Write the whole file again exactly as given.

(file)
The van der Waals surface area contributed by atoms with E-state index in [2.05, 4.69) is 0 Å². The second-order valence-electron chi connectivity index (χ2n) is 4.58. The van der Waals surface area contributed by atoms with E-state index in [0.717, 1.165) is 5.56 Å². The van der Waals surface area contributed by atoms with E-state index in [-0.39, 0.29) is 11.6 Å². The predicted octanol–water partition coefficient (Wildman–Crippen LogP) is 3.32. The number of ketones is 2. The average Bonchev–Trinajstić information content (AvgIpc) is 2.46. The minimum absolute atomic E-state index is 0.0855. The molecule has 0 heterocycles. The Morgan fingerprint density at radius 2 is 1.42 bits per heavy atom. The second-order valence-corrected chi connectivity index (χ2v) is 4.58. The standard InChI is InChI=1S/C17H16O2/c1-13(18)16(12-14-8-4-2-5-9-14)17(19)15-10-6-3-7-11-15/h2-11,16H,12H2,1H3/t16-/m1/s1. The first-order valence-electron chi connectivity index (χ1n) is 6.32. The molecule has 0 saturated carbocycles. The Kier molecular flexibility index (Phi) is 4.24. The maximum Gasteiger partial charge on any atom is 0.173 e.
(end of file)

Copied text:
The van der Waals surface area contributed by atoms with E-state index in [2.05, 4.69) is 0 Å². The second-order valence-electron chi connectivity index (χ2n) is 4.58. The van der Waals surface area contributed by atoms with E-state index in [0.717, 1.165) is 5.56 Å². The van der Waals surface area contributed by atoms with E-state index in [-0.39, 0.29) is 11.6 Å². The predicted octanol–water partition coefficient (Wildman–Crippen LogP) is 3.32. The number of ketones is 2. The average Bonchev–Trinajstić information content (AvgIpc) is 2.46. The minimum absolute atomic E-state index is 0.0855. The molecule has 0 heterocycles. The Morgan fingerprint density at radius 2 is 1.42 bits per heavy atom. The second-order valence-corrected chi connectivity index (χ2v) is 4.58. The standard InChI is InChI=1S/C17H16O2/c1-13(18)16(12-14-8-4-2-5-9-14)17(19)15-10-6-3-7-11-15/h2-11,16H,12H2,1H3/t16-/m1/s1. The first-order valence-electron chi connectivity index (χ1n) is 6.32. The molecule has 0 saturated carbocycles. The Kier molecular flexibility index (Phi) is 4.24. The maximum Gasteiger partial charge on any atom is 0.173 e.